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A Morning Ramble Through the Idiocracy

I believeis one of the most important movies of the 2000s. At the rate we are going, a pro-wrestling porn-star running for office 500 years from now might be over-qualified.
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I remember the first time I saw Mike Judge's Frog Baseball sometime back in the 90s. The idea of two stoner/metalheads laughing about playing baseball with frogs as the ball might seem a bit tame in today's extreme-animation world, but sandwiched between all the Liquid Television fluff, it stood out as completely amazing and memorable. A few years later after Beavis and Butt-head had already run its course, some guy on my soccer team was telling me about a movie he'd seen in the theatre that week called Office Space. I remember it so clearly because of his reserved-yet-gushing assessment that he may have (surprisingly) just seen one of the greatest movies of all time, and I like to think time proved him right. In my opinion there is no denying that Mike Judge is a man of vision.

Which gets me to the boldest statement I'm going to make today; I believe Idiocracy is one of the most important movies of the 2000s and will someday be recognized as such. If you haven't seen it, you have to. Be forewarned if corny plots aren't your thing, but as a social commentary on the direction of this country? So accurate that it's scary. Long story short: Luke Wilson falls asleep in 2005 and wakes up 500 years later to a de-evolved, Nascar'd and completely disposable America. But the true magic is all in the little details. Like the Oscar-winning movie Ass, the disposable clothes on a roll that look like the 7-11 paper you hold a hot dog with, or the fact that Fuddruckers of the future is simply called Buttfuckers. Mike's only mistake might have been going 500 years instead of 50. The film was finished in August of 2005, predating by two months a major player in our own slide into Idiocracy, the launch of TMZ in November of the same year.

And we all know how that's turned out. The most respectable news sources in our country now liberally use the words "as reported by TMZ..." to literally mean "'s trashy, but probably true... we just don't have the balls to stand behind it yet." I found myself doing something interesting lately with all the Tiger and Britney and, now, Casey news coming down the pike. I've just been going straight to TMZ. It was weird at first but I got used it, maybe a little too easily. If that's the new AP, why not get it an hour earlier by going straight to the source? We all know news is a business, and if the people would rather read about Tiger Woods than the Tamil Tigers, that's what will be reported. Welcome to the early stages of our Idiocratic press pool, because once you've begun sourcing TMZ, there's no where to go but down.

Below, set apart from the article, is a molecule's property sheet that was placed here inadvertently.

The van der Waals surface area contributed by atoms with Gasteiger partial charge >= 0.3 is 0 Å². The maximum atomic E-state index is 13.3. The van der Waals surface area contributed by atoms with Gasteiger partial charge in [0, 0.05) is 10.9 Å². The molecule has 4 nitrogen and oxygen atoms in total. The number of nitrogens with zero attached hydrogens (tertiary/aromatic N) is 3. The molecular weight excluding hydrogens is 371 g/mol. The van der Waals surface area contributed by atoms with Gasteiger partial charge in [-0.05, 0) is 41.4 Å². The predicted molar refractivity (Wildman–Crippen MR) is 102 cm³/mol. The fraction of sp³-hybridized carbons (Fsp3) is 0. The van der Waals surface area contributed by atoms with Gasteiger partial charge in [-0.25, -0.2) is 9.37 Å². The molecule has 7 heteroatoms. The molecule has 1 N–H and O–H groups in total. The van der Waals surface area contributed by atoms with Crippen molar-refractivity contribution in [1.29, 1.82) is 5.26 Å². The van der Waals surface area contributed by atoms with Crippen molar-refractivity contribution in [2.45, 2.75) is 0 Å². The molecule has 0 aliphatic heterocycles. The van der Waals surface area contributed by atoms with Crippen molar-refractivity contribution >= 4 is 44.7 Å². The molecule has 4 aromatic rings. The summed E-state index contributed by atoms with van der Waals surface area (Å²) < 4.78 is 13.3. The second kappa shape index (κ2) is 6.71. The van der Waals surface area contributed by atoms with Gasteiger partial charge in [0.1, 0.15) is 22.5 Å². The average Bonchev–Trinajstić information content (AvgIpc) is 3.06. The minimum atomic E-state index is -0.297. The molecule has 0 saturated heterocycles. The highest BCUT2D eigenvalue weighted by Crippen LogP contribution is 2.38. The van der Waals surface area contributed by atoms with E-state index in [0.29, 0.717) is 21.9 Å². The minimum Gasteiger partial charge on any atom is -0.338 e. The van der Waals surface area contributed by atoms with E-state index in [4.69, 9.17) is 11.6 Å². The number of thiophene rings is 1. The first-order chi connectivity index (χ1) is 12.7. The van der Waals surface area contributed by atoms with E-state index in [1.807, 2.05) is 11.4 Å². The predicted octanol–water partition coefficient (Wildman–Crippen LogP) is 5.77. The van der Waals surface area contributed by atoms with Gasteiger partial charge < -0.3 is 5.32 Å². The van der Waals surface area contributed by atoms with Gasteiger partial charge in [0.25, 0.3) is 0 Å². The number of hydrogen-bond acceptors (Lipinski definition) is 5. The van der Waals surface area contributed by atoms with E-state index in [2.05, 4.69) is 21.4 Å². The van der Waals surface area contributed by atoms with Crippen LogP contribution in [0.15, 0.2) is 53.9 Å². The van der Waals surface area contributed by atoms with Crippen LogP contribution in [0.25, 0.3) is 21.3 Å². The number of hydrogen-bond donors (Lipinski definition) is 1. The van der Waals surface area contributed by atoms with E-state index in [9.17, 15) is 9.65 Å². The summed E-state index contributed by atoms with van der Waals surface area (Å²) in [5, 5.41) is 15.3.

Speaking of Casey Johnson (who?), what's up with the Idiocratic nature of our celebrities? Maybe it's a nod to the past, where nobility and lineage meant something, but what happened to getting famous because you do something? (And, no, drugs don't count.) Though I suppose she did do something, she got engaged to Tila Tequilla, the world's first social media superstar. I should probably embrace these new benchmarks of civilized progress instead of being such a stamp-licking fuddy-duddy, but it all just feels a little empty to me. In Idiocracy, President Dwayne Elizondo Mountain Dew Herbert Camacho is a pro wrestler and porn star, and that's 500 years from now. If Sarah Palin is getting a serious look for the 2012, I would seriously not be surprised on a Hilton/Lohan ticket making a run for it in 2036. At the rate we are going, a pro-wrestling porn-star running for office 500 years from now might be over-qualified.

And that's just the people, but anyone with their eyes open knows that corporate everything is taking over the country. I read a news report today that the furthest away you can get from a McDonalds in the lower 48 is 141 miles by road. So wherever you are right now, you are no more than two hours by car from Big Mac bliss. All that from a company that's younger than my dad. Even in the past 10 years we have seen a shift that seemed far fetched on the eve of Y2K. I noticed the one video store holdout in my neighborhood finally closed, leaving all our video needs in the hands of larger companies that can handle servicing everyone. The locally owned grocery store in my neighborhood is now a Walgreens and the landscape outside of the cities is an open sea of Best Buys, Chilis and Walmarts (Save money, live better!). Have you had the experience of going to a new corporate-store mall-cluster somewhere and knowing exactly where the Starbucks is because they just reused plans from somewhere you've been? Yea, it's super weird.

The examples of our not so brave new world could go on forever, but I'll keep this to a short-ish ramble. I'd just like to get it out there how important this movie is as a statement on our disposable and excessive living. Maybe it is completely far-fetched, but at the very least it's an entertaining wake-up call to think for a second and consider possible alternatives to whatever it is we are doing here.

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